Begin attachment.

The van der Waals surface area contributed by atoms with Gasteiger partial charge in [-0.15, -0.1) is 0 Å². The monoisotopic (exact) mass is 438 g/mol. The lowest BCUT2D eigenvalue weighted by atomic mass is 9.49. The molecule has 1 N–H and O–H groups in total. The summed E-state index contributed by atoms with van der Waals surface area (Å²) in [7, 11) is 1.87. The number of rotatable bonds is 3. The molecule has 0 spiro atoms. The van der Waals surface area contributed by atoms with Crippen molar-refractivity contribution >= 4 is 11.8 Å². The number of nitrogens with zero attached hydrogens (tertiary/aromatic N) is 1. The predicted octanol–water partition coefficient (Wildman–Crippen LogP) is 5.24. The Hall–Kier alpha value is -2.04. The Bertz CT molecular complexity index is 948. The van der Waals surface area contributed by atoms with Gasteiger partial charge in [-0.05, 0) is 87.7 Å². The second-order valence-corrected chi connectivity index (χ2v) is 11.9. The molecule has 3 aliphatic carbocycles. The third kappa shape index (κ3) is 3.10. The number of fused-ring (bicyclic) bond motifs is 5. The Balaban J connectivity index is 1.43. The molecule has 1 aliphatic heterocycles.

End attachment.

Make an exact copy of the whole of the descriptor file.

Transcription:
The van der Waals surface area contributed by atoms with Gasteiger partial charge in [-0.15, -0.1) is 0 Å². The monoisotopic (exact) mass is 438 g/mol. The lowest BCUT2D eigenvalue weighted by atomic mass is 9.49. The molecule has 1 N–H and O–H groups in total. The summed E-state index contributed by atoms with van der Waals surface area (Å²) in [7, 11) is 1.87. The number of rotatable bonds is 3. The molecule has 0 spiro atoms. The van der Waals surface area contributed by atoms with Crippen molar-refractivity contribution >= 4 is 11.8 Å². The number of nitrogens with zero attached hydrogens (tertiary/aromatic N) is 1. The predicted octanol–water partition coefficient (Wildman–Crippen LogP) is 5.24. The Hall–Kier alpha value is -2.04. The Bertz CT molecular complexity index is 948. The van der Waals surface area contributed by atoms with Gasteiger partial charge in [-0.05, 0) is 87.7 Å². The second-order valence-corrected chi connectivity index (χ2v) is 11.9. The molecule has 3 aliphatic carbocycles. The third kappa shape index (κ3) is 3.10. The number of fused-ring (bicyclic) bond motifs is 5. The Balaban J connectivity index is 1.43. The molecule has 1 aliphatic heterocycles.